Despite the uncertainty surrounding their immediate future, The Courteeners return home to play a triumphant Friday night gig. Chris Duffy was there to witness it.
Over the past five years, Middleton natives The Courteeners have, like clockwork, returned to Manchester to play their annual homecoming pre-Christmas gig. Beginning at railway station-turned-arena Manchester Central back in 2009, just prior to the release of 2nd album Falcon, they have since taken in Manchester Apollo and Manchester Arena. In addition to their annual winter shows, the band also enjoyed two sell out summer shows at the city’s Castlefield Bowl earlier this year.
This year’s festivities had an added precursor after lead singer and enigmatic talisman Liam Fray stated just days prior to the show that this would probably be the band’s final gig before a hiatus lasting “at least a year”. As we know, in music, such claims are best taken with a pinch of salt: after all, we have all been waiting with baited breath for JLS’s supposed split for what seems like an eternity. And by the end of the evening Fray’s declaration and the future of The Courteeners seemed even more undecided.
If a dreary Friday 13th in Manchester was to mark The Courteeners last foray for any extended period of time, then they certainly went out in style. It is little more than expected; in a city that has a rich history of producing bands and artists of great quality The Courteeners are the latest to be taken under Manchester’s wing as “their band”. Speak to anyone in the pubs and clubs on the week of a Courteeners concert and it seems everyone knows someone, or knows someone who knows someone who is going – that is, if they’re not going themselves. They’re no Smiths or Joy Division, of course, but it’s pretty clear they’re the best Manchester has at the moment and they are treated as such by a fanbase which tonight Fray heralds as “The best fans in the f**kin’ world.” You could tell he meant it.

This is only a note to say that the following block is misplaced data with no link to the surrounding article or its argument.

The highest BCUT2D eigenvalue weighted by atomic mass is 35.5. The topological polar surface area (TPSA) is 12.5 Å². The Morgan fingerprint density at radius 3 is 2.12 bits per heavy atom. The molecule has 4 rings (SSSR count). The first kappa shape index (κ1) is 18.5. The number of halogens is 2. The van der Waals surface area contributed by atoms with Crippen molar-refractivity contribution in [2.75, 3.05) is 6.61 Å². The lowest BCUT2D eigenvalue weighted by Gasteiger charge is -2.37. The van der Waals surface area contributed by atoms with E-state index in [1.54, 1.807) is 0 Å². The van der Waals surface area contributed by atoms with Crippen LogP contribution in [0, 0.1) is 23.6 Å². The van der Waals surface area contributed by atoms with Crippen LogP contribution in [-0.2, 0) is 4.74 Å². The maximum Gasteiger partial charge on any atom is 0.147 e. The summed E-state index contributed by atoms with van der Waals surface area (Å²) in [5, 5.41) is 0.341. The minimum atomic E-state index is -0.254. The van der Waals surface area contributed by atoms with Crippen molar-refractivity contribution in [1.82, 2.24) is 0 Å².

Just a few hours prior to Fray’s proclamation, just after 9:15pm, the band swaggered on stage and were greeted with cheers and chants – aimed in particular at the charismatic front man. Standing front of stage, arms held aloft, Fray takes in the scene as Manchester chants his name back at him. Latest single ‘Are You In Love With A Notion’ has become the standard set-opener over the past year or so, replacing the aptly named ‘The Opener’ – Fray’s ode to “The city I love” – which gets a welcome airing later in the night.
The band proceeds to thunder through a set list in keeping with most of the tour so far, with the only notable addition being local favorite ‘Fallowfield Hillbilly’, from debut album St Jude. Most of 2013’s ANNA is present, including singles ‘Lose Control’ and ‘Van Der Graaff’, and all are warmly received by the 14,000 or so in attendance.
Early St. Jude singles ‘Acrylic and Cavorting’ along with non-album single ‘That Kiss’ are sung back at the band word-for-word. ‘Take Over The World’, the biggest single from second album Falcon finishes the main portion of the set and ‘The Rest Of The World Has Gone Home’, from the same record, is the stand out number from Fray’s solo-acoustic interlude.
Fray then welcomed his bandmates back to the stage one-by-one, as if they were being introduced for their final victory lap before their impending aperture. The tried-and-tested formula of balancing out recent tracks with beloved classics is one that aids The Courteeners well, but it seems the real gems still lie in blockbuster tracks from their first album. While newer additions such as ‘Here Come The Young Men’ and ‘Push Yourself’ are received well, they pale in comparison to the chaos that ensues during the final few songs of the night.
‘Not Nineteen Forever’ remains the bands most popular song, prompting the the arena to seemingly bounce in unison. Plastic cups are tossed high in the air as blue smoke bombs and red flares are set off in the standing section. It’s a glorious sing-along and a sight to behold. The crux of it all sadly is that ‘Not Nineteen Forever’ is a song that The Courteeners have yet to surpass. It has been the highlight of their live sets for five years and as good as it is, it seems even by the band’s own admission they need to mix things up a bit – “we’ve played those songs a lot, I think we need to go away…and reassess really for the next ‘phase'”.
The only song that can cause the same level of music-induced mayhem is perennial set-closer ‘What Took You So Long’ (interspersed with James’ ‘Tomorrow’ from the 1997 album Whiplash). As is so often the case, it provides the band’s last hurrah for the evening; confetti shoots from cannons below the stage and 14,000 bawl the infectious hook at the top of their lungs all the way back to their Manchester suburbs. It’s a fitting finale to an excellent – and possibly to this chapter of The Courteeners existence.
As for immediate expectations; Fray is talented and marketable enough to make inroads as a singles artist, which seems a viable option at this stage but what the future holds for The Courteeners as a band, only the four of them know. One thing is for sure – if this was the last we see of Manchester’s premier band for a while; they certainly went out with a bang.